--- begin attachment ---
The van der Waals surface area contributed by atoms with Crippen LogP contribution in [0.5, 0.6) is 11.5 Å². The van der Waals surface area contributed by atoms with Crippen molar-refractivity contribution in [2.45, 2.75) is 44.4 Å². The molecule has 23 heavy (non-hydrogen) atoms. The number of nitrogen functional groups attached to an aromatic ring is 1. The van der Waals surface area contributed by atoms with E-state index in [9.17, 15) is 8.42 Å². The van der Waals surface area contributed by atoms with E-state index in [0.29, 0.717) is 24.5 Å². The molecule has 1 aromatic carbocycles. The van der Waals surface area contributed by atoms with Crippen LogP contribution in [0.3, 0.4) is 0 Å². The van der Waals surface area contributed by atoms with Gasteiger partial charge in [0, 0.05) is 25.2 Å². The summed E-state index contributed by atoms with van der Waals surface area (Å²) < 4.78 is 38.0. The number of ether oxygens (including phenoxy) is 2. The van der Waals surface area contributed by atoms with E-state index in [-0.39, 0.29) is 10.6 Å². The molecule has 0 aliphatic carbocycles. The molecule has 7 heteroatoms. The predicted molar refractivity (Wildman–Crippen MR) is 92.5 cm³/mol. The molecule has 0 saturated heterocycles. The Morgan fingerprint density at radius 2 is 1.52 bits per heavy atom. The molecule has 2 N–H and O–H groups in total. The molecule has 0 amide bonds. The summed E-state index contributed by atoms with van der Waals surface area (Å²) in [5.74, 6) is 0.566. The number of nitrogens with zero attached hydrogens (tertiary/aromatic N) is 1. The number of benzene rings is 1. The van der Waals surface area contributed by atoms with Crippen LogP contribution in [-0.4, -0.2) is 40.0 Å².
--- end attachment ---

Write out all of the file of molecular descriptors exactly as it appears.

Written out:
The van der Waals surface area contributed by atoms with Crippen LogP contribution in [0.5, 0.6) is 11.5 Å². The van der Waals surface area contributed by atoms with Crippen molar-refractivity contribution in [2.45, 2.75) is 44.4 Å². The molecule has 23 heavy (non-hydrogen) atoms. The number of nitrogen functional groups attached to an aromatic ring is 1. The van der Waals surface area contributed by atoms with E-state index in [9.17, 15) is 8.42 Å². The van der Waals surface area contributed by atoms with E-state index in [0.29, 0.717) is 24.5 Å². The molecule has 1 aromatic carbocycles. The van der Waals surface area contributed by atoms with Crippen LogP contribution in [0.3, 0.4) is 0 Å². The van der Waals surface area contributed by atoms with Gasteiger partial charge in [0, 0.05) is 25.2 Å². The summed E-state index contributed by atoms with van der Waals surface area (Å²) < 4.78 is 38.0. The number of ether oxygens (including phenoxy) is 2. The van der Waals surface area contributed by atoms with E-state index in [-0.39, 0.29) is 10.6 Å². The molecule has 0 aliphatic carbocycles. The molecule has 7 heteroatoms. The predicted molar refractivity (Wildman–Crippen MR) is 92.5 cm³/mol. The molecule has 0 saturated heterocycles. The Morgan fingerprint density at radius 2 is 1.52 bits per heavy atom. The molecule has 2 N–H and O–H groups in total. The molecule has 0 amide bonds. The summed E-state index contributed by atoms with van der Waals surface area (Å²) in [5.74, 6) is 0.566. The number of nitrogens with zero attached hydrogens (tertiary/aromatic N) is 1. The number of benzene rings is 1. The van der Waals surface area contributed by atoms with Crippen LogP contribution in [-0.4, -0.2) is 40.0 Å².